Use Color to Change Your Mood

Few of us think twice about the effects that the colors around us can have on our mood and behavior. Beyond being purely aesthetic, color can add depth and meaning to our spaces, sometimes even relaying messages we may not consciously realize we’re receiving.

Color can be so powerful that branding and marketing companies choose specific palette combinations in the hopes of manipulating us to purchase their products. We have details on these and other ways color might affect our moods.

The Power of Color Psychology

We may not be conscious of it, but many experts believe we’re born wired to respond to color in certain ways. For example, research has demonstrated that colors of longer wavelengths, such as reds and oranges, cause greater nervous system stimulation than colors like greens and blues, which have much shorter wavelengths. Overall, according to one survey group, 76.5% found red to be “angry,” and 29.6% associated blue with “security.”

However, how we respond to each color may also vary depending on personal disposition. Extroverts might find highly stimulating colors invigorating and “cooler,” less stimulating colors distressing or lackluster; introverts typically find reds and oranges more overwhelming and cooler colors to be more calming.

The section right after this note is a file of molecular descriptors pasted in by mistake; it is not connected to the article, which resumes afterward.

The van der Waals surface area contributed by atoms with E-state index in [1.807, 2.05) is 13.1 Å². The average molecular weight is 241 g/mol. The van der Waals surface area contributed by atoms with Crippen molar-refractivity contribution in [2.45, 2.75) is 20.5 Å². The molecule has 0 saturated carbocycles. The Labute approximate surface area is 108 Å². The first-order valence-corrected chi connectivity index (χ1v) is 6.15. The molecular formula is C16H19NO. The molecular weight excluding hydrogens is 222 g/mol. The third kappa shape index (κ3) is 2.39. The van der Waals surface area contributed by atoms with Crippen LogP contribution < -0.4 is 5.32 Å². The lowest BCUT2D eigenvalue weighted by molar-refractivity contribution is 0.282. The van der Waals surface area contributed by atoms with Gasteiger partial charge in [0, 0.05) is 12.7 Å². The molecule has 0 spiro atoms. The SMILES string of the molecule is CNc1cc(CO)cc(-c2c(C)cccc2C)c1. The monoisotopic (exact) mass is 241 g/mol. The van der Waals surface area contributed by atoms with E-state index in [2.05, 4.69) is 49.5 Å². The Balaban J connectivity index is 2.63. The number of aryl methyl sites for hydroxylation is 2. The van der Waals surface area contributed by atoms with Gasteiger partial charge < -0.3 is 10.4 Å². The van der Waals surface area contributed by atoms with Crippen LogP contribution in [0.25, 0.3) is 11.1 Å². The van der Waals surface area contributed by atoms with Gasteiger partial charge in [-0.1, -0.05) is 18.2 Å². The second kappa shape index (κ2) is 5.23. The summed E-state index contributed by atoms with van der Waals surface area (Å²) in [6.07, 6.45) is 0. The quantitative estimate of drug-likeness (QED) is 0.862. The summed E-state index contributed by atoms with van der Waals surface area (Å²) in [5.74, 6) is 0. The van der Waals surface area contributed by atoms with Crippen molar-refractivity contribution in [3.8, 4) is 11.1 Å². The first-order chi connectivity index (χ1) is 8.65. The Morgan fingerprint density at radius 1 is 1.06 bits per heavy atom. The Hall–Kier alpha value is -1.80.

The Power of Suggestion

We often purchase products based on how we feel, with our attitudes driving many of our buying behaviors. Studies have shown up to 90% of our feelings about packaging or advertising could be in response to color scheme. The right colors might fool us into believing a product is exciting or effective, or they may catch our attention long enough to pique our interest.

Companies often use bright colors to portray vibrance and energy, reserving blacks, purples and beiges for products they might market as sophisticated or higher end. Restaurants that want customers to sit, relax and enjoy their meals often have interiors painted in hues of blue, whereas fast food eateries typically employ yellows to keep customers at attention and make them eat (and leave) quicker.

The colors we choose to wear may also affect our moods. Perhaps because of the sexual connotations we have with the color red, people wearing it often inflate their self-perceptions of attractiveness. Individuals who want to be perceived as intelligent or dominant may often wear red.

Likewise, we may be able to boost our feelings by choosing colors like yellow to wear when we want to feel bright and blue when we want to feel calm. And this doesn't even get into our rooms and accessories! We're probably more in control of how we feel than many have ever considered.

Our responses might vary depending on how we’re wired and the cultural influences we share, but ultimately we appear to have set responses to each end of the color spectrum. By being more aware of the connections and our personal reactions, we might be more equipped to control our moods and resulting actions.

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6/14/2021 7:00:00 AM
Wellness Editor
Written by Wellness Editor
Wellness Exists to Empower Health Conscious Consumers. helps people live healthier, happier and more successful lives by connecting them with the best health, wellness and lifestyle information and resources on the web.
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